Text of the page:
Iger Tops List of Candidates to Replace Eisner

Sep 21, 2004  •  Post A Comment

The Walt Disney Co. President and Chief Operating Officer Robert Iger is the leading contender to be considered by the Disney board as a possible replacement for outgoing CEO Michael Eisner, who retires in two years, the board said Tuesday.

In a statement released Tuesday afternoon, the board said Mr. Iger was the only internal candidate it would consider as it hires an executive search firm to help the directors identify a successor to Mr. Eisner. The board said it hopes to identify Mr. Eisner’s replacement by next June.

“[Mr. Iger] is an outstanding executive, and the board regards him as highly qualified for the position,” the board said in its statement. “However, the board believes that the process should include full consideration of external candidates as well.”

The board’s enthusiasm for Mr. Iger is likely to raise the ire of a number of shareholders who have been vocal about the company’s need for fresh blood.

Such calls became louder in the past two weeks after Mr. Eisner announced that he would not seek to renew his employment contract when it expires in September 2006.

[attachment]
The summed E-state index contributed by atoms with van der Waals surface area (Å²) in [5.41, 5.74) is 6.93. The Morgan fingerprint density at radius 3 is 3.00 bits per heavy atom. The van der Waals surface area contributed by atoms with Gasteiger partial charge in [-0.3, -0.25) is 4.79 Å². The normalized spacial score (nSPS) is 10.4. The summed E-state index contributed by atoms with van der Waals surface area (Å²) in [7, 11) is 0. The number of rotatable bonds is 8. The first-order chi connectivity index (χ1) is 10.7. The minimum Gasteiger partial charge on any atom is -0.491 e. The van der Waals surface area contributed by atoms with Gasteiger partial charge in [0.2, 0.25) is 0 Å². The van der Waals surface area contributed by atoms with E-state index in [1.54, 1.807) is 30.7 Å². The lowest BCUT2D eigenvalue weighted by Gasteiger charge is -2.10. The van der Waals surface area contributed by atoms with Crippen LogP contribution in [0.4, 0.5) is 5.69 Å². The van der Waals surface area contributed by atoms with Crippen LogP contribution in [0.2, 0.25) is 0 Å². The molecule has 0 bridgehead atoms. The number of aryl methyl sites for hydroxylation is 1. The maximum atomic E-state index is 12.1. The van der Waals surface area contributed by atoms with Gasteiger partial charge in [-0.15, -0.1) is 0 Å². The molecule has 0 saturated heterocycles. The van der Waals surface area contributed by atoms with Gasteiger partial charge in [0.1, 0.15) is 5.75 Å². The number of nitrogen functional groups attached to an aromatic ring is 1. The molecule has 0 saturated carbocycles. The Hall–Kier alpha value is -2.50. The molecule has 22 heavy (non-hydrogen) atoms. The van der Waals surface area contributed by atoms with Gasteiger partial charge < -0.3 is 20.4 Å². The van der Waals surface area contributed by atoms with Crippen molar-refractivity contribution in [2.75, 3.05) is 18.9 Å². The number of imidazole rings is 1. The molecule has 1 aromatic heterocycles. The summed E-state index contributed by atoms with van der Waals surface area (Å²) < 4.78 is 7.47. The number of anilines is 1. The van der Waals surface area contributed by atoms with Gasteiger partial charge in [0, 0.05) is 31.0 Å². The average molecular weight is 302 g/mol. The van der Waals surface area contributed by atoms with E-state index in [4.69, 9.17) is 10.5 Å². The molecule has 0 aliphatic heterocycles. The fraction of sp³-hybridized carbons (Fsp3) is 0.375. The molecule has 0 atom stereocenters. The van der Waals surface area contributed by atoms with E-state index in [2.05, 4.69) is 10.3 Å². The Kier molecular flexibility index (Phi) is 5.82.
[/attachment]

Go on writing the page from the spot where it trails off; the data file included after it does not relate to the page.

While Mr. Iger was seen as a possible candidate, given his status as the media giant’s second-highest-ranking executive, his chances soared last week after Mr. Eisner gave his lieutenant a ringing endorsement in a recent interview. Sources said Mr. Iger has gained kudos from a number of board members in recent months following a number of meetings with restive shareholders; many have lauded his calm and polished demeanor in the face of angry investors.

The Disney board also repeated its support for Mr. Eisner and praised company executives for the improved financial performance of late.

“The Walt Disney Co.’s condition and prospects are excellent,” the board said. “It has strong and effective leadership.”

Meanwhile, the board approved a new executive compensation plan that will be in effect at the start of the 2005 fiscal year, which begins Oct. 1. Under the new plan, 70 percent of annual bonus compensation will be based on specific financial measures of the company, while the balance will be based on individual, company-wide or business unit operating performance.

Compared with the previous compensation plan, which was set in 2002, the board said that most executives will find themselves subject to additional performance criteria and payment limitations.